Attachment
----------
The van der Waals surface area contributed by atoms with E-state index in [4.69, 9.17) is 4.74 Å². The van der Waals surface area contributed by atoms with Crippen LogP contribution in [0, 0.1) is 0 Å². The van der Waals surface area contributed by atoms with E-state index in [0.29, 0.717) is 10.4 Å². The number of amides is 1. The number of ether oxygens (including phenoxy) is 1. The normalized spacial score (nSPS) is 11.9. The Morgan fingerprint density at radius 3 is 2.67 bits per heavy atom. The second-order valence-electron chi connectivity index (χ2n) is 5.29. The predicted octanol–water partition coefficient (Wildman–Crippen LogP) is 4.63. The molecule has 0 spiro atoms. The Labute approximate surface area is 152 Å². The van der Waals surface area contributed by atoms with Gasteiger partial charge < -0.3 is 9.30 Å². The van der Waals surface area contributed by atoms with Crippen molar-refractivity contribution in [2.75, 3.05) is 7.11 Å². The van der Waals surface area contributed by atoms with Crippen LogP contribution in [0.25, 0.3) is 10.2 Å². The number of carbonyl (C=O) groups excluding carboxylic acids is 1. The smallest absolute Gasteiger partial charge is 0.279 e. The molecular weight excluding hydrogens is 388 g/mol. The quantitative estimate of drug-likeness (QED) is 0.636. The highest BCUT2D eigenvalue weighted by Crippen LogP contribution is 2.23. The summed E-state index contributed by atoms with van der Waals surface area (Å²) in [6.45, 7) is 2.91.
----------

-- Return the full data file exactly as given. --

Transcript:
The van der Waals surface area contributed by atoms with E-state index in [4.69, 9.17) is 4.74 Å². The van der Waals surface area contributed by atoms with Crippen LogP contribution in [0, 0.1) is 0 Å². The van der Waals surface area contributed by atoms with E-state index in [0.29, 0.717) is 10.4 Å². The number of amides is 1. The number of ether oxygens (including phenoxy) is 1. The normalized spacial score (nSPS) is 11.9. The Morgan fingerprint density at radius 3 is 2.67 bits per heavy atom. The second-order valence-electron chi connectivity index (χ2n) is 5.29. The predicted octanol–water partition coefficient (Wildman–Crippen LogP) is 4.63. The molecule has 0 spiro atoms. The Labute approximate surface area is 152 Å². The van der Waals surface area contributed by atoms with Gasteiger partial charge < -0.3 is 9.30 Å². The van der Waals surface area contributed by atoms with Crippen molar-refractivity contribution in [2.75, 3.05) is 7.11 Å². The van der Waals surface area contributed by atoms with Crippen LogP contribution in [0.25, 0.3) is 10.2 Å². The number of carbonyl (C=O) groups excluding carboxylic acids is 1. The smallest absolute Gasteiger partial charge is 0.279 e. The molecular weight excluding hydrogens is 388 g/mol. The quantitative estimate of drug-likeness (QED) is 0.636. The highest BCUT2D eigenvalue weighted by Crippen LogP contribution is 2.23. The summed E-state index contributed by atoms with van der Waals surface area (Å²) in [6.45, 7) is 2.91.